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October 2016
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Easy VRF & DSS Integration Solutions for BACnet, Modbus, Wifi
Intesis Software SLU

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Creators and Makers

Once we have tested and allowed a few of our friends to play with the controller we will be looking to fund a much larger run with the final design. Kickstarter or Indiegogo will be chosen to help us get the controller out to more individuals.
Clayton Plymill

Clayton Plymill
clayton@plymill.com
 
&
George Young

George Young


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Blue Ridge Technologies

People love to invent and make.  Today it is easier than ever.  The cost of making sophisticated devices is dropping. Open hardware is making a push and will be around for quite some time.  Open Software has been around for some time and only becomes stronger.  Two of the best companies that allow you access to open hardware and software are Sparkfun (https://www.sparkfun.com) and Adafruit (https://www.adafruit.com)  Both are led by makers who believe in teaching and giving.  Open hardware is making an impact.  It allows for many engineers to provide input and refine designs.  If you are looking for an example of open hardware making an impact, look no further than the 3d Printing industry.  The Makerbot is an early example.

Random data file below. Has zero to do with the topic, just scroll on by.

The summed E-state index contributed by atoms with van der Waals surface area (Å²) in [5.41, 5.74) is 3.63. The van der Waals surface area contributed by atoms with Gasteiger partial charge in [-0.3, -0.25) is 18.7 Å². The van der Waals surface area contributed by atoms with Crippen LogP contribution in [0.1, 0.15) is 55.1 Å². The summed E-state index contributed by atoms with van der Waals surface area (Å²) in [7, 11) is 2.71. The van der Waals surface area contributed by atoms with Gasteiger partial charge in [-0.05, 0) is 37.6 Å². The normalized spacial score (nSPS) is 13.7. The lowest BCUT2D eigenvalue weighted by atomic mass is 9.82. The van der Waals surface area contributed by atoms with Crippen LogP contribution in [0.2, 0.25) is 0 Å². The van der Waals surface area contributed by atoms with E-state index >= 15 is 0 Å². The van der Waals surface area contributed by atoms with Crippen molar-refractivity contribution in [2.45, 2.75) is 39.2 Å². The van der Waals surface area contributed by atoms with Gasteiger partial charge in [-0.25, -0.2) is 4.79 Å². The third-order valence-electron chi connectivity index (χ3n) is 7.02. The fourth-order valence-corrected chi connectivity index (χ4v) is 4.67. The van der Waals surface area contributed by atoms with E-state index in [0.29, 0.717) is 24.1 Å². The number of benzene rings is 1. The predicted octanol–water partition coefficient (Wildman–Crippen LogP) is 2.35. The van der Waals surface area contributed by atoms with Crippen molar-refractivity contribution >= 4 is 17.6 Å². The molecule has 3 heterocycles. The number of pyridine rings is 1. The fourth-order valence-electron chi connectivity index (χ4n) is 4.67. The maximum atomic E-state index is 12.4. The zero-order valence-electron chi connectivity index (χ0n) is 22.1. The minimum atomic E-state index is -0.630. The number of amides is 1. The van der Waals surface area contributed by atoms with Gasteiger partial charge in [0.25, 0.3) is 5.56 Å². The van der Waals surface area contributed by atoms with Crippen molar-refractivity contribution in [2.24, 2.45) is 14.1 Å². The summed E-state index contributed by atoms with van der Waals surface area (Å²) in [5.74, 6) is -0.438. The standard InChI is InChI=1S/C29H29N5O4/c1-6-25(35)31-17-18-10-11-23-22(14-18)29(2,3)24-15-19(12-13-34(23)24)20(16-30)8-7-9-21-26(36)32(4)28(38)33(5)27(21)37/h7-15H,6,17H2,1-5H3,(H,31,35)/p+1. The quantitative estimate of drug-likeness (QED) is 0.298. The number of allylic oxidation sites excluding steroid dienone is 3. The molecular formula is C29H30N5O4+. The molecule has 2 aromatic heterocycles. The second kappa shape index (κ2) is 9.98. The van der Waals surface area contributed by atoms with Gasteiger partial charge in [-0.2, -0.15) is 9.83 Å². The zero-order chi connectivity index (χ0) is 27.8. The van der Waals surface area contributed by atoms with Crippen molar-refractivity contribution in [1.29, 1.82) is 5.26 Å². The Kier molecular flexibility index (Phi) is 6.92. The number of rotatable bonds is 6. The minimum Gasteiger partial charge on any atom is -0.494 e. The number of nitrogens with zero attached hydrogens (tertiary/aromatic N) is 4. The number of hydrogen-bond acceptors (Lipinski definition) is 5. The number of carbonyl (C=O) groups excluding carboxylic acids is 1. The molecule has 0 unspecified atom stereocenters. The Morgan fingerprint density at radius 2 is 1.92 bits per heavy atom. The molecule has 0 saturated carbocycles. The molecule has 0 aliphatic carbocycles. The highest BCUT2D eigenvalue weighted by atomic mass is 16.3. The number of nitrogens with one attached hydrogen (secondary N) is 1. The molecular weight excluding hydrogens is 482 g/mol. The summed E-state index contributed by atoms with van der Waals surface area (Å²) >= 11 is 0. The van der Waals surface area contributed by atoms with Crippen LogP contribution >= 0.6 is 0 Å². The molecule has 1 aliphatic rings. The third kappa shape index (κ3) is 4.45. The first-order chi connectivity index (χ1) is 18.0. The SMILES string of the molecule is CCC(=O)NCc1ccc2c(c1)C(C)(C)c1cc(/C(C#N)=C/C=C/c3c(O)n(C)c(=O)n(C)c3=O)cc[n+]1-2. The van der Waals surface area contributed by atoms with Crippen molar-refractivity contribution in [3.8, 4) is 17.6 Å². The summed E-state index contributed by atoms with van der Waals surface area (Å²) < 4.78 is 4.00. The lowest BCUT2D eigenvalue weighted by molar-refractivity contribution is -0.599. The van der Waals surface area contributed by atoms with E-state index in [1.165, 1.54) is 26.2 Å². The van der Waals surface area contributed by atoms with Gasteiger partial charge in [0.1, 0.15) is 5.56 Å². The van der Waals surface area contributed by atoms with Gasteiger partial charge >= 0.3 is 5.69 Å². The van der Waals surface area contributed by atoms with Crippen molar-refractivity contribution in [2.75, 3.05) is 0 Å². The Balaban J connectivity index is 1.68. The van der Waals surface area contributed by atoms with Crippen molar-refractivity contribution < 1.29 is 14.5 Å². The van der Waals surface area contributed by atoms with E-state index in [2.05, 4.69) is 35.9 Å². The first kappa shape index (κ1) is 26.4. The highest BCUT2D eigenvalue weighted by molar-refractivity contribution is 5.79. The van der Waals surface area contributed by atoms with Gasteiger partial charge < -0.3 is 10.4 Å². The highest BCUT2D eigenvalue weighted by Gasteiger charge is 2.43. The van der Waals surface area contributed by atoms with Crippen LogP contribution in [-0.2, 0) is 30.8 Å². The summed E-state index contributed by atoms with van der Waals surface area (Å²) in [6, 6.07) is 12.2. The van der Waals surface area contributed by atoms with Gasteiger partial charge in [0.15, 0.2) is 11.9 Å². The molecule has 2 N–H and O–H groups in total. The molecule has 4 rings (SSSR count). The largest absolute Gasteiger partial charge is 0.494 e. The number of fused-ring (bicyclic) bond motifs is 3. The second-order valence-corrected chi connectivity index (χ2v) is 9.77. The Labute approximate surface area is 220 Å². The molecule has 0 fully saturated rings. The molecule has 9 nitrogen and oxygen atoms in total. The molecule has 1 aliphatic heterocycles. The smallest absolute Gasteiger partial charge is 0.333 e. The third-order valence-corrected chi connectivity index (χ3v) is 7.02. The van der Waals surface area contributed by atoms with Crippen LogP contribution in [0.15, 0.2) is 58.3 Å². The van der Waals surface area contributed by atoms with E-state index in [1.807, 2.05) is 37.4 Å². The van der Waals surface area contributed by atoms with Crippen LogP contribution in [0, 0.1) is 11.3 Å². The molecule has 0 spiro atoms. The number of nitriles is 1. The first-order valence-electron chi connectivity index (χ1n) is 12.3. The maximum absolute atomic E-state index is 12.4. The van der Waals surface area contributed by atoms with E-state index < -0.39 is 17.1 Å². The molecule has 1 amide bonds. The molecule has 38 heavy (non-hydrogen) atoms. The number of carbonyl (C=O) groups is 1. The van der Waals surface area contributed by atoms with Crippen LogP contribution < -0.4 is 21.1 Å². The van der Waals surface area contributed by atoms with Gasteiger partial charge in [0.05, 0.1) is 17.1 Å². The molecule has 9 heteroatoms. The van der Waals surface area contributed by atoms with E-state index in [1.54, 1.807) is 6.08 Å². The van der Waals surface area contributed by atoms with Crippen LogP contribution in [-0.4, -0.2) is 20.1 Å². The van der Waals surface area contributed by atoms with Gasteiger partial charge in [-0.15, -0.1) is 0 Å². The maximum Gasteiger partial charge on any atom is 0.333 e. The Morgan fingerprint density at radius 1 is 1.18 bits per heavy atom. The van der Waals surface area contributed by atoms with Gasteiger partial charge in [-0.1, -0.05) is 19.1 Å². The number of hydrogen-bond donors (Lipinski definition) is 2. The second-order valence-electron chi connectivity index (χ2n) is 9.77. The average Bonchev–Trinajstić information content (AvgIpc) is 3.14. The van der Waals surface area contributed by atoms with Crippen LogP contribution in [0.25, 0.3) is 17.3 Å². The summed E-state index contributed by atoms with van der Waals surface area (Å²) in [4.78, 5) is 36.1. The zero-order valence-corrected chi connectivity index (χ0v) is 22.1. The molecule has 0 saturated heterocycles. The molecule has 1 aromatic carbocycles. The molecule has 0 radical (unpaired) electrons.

Here are some numbers to think about.

Maker Board Date first released Units Sold

Raspberry PI
(https://www.raspberrypi.org)
02/2012 over 10 million
Arduino
(https://www.arduino.cc)
2005 1 million plus
Open anyone can build

Odroid
(http://www.hardkernel.com/main/main.php)
2009 ?
Beagle Bone
(http://beagleboard.org/bone)
10/2011 250,000 plus

There are many more but these are my favorites.   All have significant following and sales.  All have many interesting versions. Each have thousands of users. Having such a strong following means that each design gets exposed to many different use cases. 

What does open hardware and software mean?  In general terms you are free to make, alter or use the design as you see fit.  Read the license that is attached for more specifics and to be sure that you are in compliance.  Makers often take these initial designs and alter, improve and exchange their vision.  Other makers don’t redesign the product but do use ready-made shields and capes to suit their purposes. More and more makers use these boards in real world applications.  Access control, HVAC control and lighting are common. 

The following protocols are common:

Protocol Link
Open Source Version
MQTT http://mqtt.org https://github.com/mqtt
CoAP http://coap.technology http://coap.technology/impls.html
ZigBee http://www.zigbee.org http://zboss.dsr-wireless.com
Thread https://github.com/openthread https://github.com/openthread
Modbus http://www.modbus.org https://github.com/infiniteautomation
BACnet http://www.bacnet.org https://github.com/infiniteautomation

There are also open Platforms:

Platform Link
Mango http://infiniteautomation.com
Sedona http://www.sedonadev.org/index.html
Fhem http://fhem.de/fhem.html
Kaa http://www.kaaproject.org
Node-Red http://nodered.org
Device Hive http://devicehive.com
IoTivity https://www.iotivity.org

My friend and I have been studying and love the IOT space.  We are Makers at heart.  George and I have set upon building an open hardware platform for makers.   We will release all the information that you would need to create the hardware for yourself.  Parts of the source code for the firmware will be available free as well.